Picture: Shutterstock.com

Area: 3. Support to learners

Subarea: 3.11. Targeted support - disadvantaged socio-economic background

Language: BG; CZ; DA; DE; EL; EN; ES; ET; FI; FR; HR; HU; IT; LT; LV; MT; NL; PL; PT; RO; SK; SL; SV

Country: United Kingdom

ESL - monitoring and prevention solutions (Przedwczesne kończenie nauki - monitoring i przeciwdziałanie)

The project goal is to provide a comprehensive analysis of best practices for preventing ESL in partner countries in the areas: of ESL monitoring systems; and, methods of counteracting ESL and reintegrating students.

Project partners were from Poland, the UK and Italy. Outputs include a report on ESL monitoring systems, a report on prevention and reintegration methods, and a training pack.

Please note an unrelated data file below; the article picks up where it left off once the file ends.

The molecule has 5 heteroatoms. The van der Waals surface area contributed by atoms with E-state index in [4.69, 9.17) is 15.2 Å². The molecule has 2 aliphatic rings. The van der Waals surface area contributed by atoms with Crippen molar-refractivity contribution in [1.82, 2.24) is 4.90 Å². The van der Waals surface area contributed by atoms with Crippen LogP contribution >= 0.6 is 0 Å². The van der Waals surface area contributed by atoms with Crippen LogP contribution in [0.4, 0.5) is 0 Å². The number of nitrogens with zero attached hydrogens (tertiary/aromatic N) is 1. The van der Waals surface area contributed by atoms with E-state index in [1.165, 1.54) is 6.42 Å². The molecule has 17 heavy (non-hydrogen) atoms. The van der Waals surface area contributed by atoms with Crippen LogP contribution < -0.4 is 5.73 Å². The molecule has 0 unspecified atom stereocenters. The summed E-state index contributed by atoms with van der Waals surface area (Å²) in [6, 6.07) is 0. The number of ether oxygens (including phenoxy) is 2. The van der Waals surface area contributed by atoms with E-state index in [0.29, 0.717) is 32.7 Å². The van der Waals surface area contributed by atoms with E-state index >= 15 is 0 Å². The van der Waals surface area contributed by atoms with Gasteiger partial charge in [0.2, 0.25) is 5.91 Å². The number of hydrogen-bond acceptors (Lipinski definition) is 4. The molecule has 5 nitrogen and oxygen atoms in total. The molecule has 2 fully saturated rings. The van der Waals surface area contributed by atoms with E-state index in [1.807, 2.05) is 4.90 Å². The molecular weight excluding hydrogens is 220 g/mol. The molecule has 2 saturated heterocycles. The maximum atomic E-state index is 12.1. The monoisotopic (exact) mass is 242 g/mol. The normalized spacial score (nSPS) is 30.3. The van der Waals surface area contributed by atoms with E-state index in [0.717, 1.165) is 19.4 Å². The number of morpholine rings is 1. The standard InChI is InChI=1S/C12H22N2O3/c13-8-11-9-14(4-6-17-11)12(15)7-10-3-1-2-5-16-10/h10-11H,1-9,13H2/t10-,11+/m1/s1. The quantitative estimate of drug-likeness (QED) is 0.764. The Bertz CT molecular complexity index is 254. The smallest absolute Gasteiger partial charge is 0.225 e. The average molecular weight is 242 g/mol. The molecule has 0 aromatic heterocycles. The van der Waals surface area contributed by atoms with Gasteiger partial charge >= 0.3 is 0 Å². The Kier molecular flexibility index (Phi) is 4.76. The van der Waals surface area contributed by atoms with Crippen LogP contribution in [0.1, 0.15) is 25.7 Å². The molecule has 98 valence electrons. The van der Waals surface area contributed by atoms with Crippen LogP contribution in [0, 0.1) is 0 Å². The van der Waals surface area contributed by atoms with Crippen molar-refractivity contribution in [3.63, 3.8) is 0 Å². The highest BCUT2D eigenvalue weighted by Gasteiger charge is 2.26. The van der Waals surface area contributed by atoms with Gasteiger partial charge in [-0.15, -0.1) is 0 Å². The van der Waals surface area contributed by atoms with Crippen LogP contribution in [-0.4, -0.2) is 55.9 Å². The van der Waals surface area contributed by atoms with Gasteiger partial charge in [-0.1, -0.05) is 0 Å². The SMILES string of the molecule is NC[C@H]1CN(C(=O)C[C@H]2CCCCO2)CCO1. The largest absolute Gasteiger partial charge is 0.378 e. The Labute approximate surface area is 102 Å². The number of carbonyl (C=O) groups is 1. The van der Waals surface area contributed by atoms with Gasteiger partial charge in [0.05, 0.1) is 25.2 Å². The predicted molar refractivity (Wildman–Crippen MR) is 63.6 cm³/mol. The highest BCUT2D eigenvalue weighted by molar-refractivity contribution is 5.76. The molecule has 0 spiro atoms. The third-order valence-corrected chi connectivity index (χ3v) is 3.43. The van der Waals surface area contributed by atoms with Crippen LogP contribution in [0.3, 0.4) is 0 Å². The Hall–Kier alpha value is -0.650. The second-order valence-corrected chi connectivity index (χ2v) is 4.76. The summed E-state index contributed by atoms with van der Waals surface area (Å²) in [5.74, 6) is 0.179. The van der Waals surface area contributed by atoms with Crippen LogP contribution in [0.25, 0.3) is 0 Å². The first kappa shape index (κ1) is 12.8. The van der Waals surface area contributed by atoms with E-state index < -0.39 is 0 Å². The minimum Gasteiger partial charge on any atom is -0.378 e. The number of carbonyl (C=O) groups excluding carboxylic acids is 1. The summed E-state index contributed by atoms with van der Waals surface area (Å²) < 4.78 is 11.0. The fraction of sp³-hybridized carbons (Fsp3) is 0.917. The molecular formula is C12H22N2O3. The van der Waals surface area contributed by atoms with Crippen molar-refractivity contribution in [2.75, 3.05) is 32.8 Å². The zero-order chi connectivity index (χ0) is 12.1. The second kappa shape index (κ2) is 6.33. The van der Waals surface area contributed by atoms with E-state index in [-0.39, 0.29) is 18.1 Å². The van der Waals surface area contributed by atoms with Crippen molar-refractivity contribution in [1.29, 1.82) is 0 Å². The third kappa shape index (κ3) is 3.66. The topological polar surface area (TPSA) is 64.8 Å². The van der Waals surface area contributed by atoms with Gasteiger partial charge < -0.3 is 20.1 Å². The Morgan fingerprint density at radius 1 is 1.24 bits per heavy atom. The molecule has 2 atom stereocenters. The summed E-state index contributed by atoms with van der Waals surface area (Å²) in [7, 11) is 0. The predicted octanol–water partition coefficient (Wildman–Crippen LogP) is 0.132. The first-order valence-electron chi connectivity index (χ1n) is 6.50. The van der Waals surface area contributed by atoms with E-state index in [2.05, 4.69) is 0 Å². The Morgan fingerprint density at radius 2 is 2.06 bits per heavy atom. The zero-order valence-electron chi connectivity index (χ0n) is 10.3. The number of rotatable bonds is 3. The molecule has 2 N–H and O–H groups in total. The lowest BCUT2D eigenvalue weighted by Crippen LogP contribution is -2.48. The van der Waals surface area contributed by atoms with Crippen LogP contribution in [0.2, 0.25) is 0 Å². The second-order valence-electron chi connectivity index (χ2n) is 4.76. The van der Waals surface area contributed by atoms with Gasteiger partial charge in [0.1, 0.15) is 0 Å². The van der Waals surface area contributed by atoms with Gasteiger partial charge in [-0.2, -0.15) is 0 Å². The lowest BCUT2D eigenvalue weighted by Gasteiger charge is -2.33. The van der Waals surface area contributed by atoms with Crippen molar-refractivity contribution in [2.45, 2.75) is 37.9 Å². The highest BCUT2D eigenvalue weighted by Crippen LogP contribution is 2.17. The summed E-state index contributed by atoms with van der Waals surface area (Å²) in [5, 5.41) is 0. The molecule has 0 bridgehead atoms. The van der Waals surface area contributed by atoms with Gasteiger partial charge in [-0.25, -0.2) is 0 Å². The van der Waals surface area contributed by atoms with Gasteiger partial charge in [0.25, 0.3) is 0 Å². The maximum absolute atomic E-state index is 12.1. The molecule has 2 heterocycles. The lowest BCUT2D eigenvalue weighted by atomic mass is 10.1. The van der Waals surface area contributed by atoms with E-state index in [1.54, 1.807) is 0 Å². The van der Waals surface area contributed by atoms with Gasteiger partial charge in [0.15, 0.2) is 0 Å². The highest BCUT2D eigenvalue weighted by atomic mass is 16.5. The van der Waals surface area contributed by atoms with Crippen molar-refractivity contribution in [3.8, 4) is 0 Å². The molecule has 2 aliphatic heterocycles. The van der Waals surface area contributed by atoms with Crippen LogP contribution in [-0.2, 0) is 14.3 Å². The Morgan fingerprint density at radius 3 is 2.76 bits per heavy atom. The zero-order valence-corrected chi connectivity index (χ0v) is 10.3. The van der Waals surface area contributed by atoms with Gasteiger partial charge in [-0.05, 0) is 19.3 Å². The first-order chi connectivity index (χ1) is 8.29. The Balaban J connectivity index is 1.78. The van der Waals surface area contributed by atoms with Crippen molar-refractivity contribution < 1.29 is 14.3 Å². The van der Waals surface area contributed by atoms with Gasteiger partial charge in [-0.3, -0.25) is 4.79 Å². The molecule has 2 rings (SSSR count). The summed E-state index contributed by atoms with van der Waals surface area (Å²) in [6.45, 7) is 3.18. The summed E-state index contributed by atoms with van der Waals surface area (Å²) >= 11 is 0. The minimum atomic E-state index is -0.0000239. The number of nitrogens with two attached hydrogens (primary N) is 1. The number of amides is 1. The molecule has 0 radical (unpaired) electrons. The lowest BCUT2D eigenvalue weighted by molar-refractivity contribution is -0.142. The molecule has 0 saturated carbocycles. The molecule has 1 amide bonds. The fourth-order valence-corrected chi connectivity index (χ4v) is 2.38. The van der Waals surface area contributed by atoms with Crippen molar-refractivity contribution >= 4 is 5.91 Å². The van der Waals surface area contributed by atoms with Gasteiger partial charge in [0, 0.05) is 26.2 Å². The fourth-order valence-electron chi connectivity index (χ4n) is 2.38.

Areas: 1. School governance; 2. Teachers; 3. Support to learners

Subareas: 1.1. School culture and climate; 1.3. School management; 3.7. Monitoring learners at risk; 3.11. Targeted support - disadvantaged socio-economic background

Language: EN

Country: Italy; Poland; United Kingdom

Magic Breakfast

Magic Breakfast, a registered UK charity, aims to end hunger as a barrier to learning through the provision of healthy breakfasts for vulnerable children. The charity believes that a hungry child cannot concentrate so will miss out on half of the day’s lessons. The charity provides healthy breakfast food and expert support to qualifying primary and secondary schools. It works with 480 primary, secondary and special educational needs schools, plus Pupil Referral Units, to make sure that more than 40,300 children start their school day in the best possible way. The charity’s motto is ‘no child too hungry to learn’. According to a recent survey: